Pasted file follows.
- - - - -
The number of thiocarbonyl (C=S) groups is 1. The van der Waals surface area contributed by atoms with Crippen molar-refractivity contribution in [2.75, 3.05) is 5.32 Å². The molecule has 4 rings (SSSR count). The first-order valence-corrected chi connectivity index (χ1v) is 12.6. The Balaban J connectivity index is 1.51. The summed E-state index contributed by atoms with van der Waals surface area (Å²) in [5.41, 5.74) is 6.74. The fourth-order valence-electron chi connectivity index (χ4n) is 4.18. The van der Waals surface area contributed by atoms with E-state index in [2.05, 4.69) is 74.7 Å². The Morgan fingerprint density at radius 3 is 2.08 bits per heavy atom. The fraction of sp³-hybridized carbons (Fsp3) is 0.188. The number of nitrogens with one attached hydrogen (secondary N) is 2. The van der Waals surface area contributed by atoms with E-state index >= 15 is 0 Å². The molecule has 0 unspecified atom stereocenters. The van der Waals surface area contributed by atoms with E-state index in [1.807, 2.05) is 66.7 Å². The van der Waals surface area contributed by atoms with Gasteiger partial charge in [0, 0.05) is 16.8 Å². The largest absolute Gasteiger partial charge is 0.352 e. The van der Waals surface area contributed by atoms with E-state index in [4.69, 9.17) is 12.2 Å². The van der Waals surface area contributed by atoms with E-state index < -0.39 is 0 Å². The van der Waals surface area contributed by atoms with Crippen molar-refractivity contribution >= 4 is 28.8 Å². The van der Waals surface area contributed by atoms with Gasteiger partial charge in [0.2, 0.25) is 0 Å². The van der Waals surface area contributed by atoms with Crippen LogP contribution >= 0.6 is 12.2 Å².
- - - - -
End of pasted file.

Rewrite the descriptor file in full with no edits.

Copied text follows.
The number of thiocarbonyl (C=S) groups is 1. The van der Waals surface area contributed by atoms with Crippen molar-refractivity contribution in [2.75, 3.05) is 5.32 Å². The molecule has 4 rings (SSSR count). The first-order valence-corrected chi connectivity index (χ1v) is 12.6. The Balaban J connectivity index is 1.51. The summed E-state index contributed by atoms with van der Waals surface area (Å²) in [5.41, 5.74) is 6.74. The fourth-order valence-electron chi connectivity index (χ4n) is 4.18. The van der Waals surface area contributed by atoms with E-state index in [2.05, 4.69) is 74.7 Å². The Morgan fingerprint density at radius 3 is 2.08 bits per heavy atom. The fraction of sp³-hybridized carbons (Fsp3) is 0.188. The number of nitrogens with one attached hydrogen (secondary N) is 2. The van der Waals surface area contributed by atoms with E-state index >= 15 is 0 Å². The molecule has 0 unspecified atom stereocenters. The van der Waals surface area contributed by atoms with E-state index in [1.807, 2.05) is 66.7 Å². The van der Waals surface area contributed by atoms with Gasteiger partial charge in [0, 0.05) is 16.8 Å². The largest absolute Gasteiger partial charge is 0.352 e. The van der Waals surface area contributed by atoms with E-state index in [4.69, 9.17) is 12.2 Å². The van der Waals surface area contributed by atoms with E-state index < -0.39 is 0 Å². The van der Waals surface area contributed by atoms with Crippen molar-refractivity contribution >= 4 is 28.8 Å². The van der Waals surface area contributed by atoms with Gasteiger partial charge in [0.2, 0.25) is 0 Å². The van der Waals surface area contributed by atoms with Crippen LogP contribution >= 0.6 is 12.2 Å².